The Fascinating History of Tintype Photography

A group sits at a tintype photo booth at a county fair in a photo from 1903.
County fair, tintype booth of Miss. F.B. Johnston, May 1903. Photo, 1903. | Credit: Library of Congress

Long before film rolls and megapixels, photographs were made using metal plates covered in photosensitive chemicals. One of the most iconic and influential of these early photo technologies are tintypes.

As a recent blog post at the Library of Congress explains, tintypes are a variation of the wet collodion process, which was pioneered by Frederick Scott Archer in 1851. Archer never patented his process, which enabled tintypes to become extremely widespread but didn’t provide him with any financial security. Unfortunately, he died impoverished, though his contribution significantly advanced photography.

A decorative paper with orange details frames a tintype photograph of two women sitting on a cliff.
Mrs. W.R. Cody and Jessie Cody Osborn standing atop Sunset Rock, Lookout Mountain, Tennessee. Tintype, 1888. | Library of Congress

The process of creating tintypes begins with coating a thin piece of dark or lacquered metal, commonly iron, with a light-sensitive liquid. Once the image is captured, it is finished off with a varnish to protect it from oxidation and maintain its stability. These images were often housed in albums or paper sleeves, which served as a means to record important details such as the location, subjects, and date. The paper mat also allowed tintypes to become excellent souvenirs, with vendors crafting branded paper mats.

A tintype photographer at the World's Fair in 1941.
Tintype photographer at the World’s Fair at Tunbridge, Vermont. Photo by Jack Delano, Sept. 1941. | Library of Congress

Tintypes had a few advantages over other image-making processes of the time, which is what made them so popular. First, tintypes result in a positive image, though with a reversed image. Second, the tintype method allowed photographers to make images in a matter of minutes, much more efficient than previous photography methods.

The faster exposure time was especially beneficial for portraits, as subjects didn’t have to hold still for nearly as long. All of these factors meant that prints could quickly be handed off to patrons, which is part of what made them a suitable choice for carnivals, fairs, and tourist locations even after the method’s popularity waned among dedicated photography studios after the 1860s.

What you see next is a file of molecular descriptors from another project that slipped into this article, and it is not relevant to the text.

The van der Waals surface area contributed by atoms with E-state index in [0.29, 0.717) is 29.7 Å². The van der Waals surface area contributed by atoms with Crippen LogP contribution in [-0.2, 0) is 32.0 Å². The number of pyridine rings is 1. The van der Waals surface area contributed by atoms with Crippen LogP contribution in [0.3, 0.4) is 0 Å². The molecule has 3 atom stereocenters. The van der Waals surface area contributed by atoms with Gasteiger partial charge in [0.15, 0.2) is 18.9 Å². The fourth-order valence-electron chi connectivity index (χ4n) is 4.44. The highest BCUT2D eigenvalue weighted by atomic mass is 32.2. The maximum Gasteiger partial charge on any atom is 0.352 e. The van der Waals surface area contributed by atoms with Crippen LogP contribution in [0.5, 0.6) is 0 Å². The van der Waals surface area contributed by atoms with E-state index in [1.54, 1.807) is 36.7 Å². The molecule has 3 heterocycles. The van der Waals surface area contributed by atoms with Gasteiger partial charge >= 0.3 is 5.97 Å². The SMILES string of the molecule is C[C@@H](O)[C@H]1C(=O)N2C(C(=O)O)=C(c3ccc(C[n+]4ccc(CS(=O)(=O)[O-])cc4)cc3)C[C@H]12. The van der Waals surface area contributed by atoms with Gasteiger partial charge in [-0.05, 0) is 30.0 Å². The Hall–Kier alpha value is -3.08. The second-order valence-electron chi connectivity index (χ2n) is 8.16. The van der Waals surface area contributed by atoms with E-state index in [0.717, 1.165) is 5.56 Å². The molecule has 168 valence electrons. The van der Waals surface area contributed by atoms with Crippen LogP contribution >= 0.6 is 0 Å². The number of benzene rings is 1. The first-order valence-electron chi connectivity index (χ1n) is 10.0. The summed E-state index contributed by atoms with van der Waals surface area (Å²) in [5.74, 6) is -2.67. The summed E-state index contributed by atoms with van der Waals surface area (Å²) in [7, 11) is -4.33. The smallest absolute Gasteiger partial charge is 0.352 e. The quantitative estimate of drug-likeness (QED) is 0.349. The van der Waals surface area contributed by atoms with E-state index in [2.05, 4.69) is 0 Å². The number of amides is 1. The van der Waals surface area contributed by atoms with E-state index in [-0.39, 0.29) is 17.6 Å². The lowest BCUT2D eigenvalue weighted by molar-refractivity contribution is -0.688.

A man sits in a studio with two mirrors, creating five versions of himself.
Unidentified man in a studio photograph seated before two mirrors placed at right angles to provide five images. Created between 1866 and 1899. | Library of Congress

Despite immense advances in photography, tintype photography continues to thrive even today in the hands of passionate and innovative photographers. These days, photographers typically use aluminum plates instead of iron, though the rest of the traditional process remains much the same. Photographers continue to push the boundaries of this method, with one even capturing a tintype via a drone. Others have built their businesses around this historic analog method, proving that tintype photography is not just a relic of the past.

An elaborate gold frame surrounds a tintype photograph of a soldier holding a photo of his brother.
Freeman Mason of Company K, 17th Vermont Infantry holding a tintype of his brother, Michael Mason, killed at Savage’s Station, Virginia, in 1862. | Library of Congress
A tintype photograph captures a man paddling a canoe.
Man paddling a canoe. Created between 1890 and 1910. | Library of Congress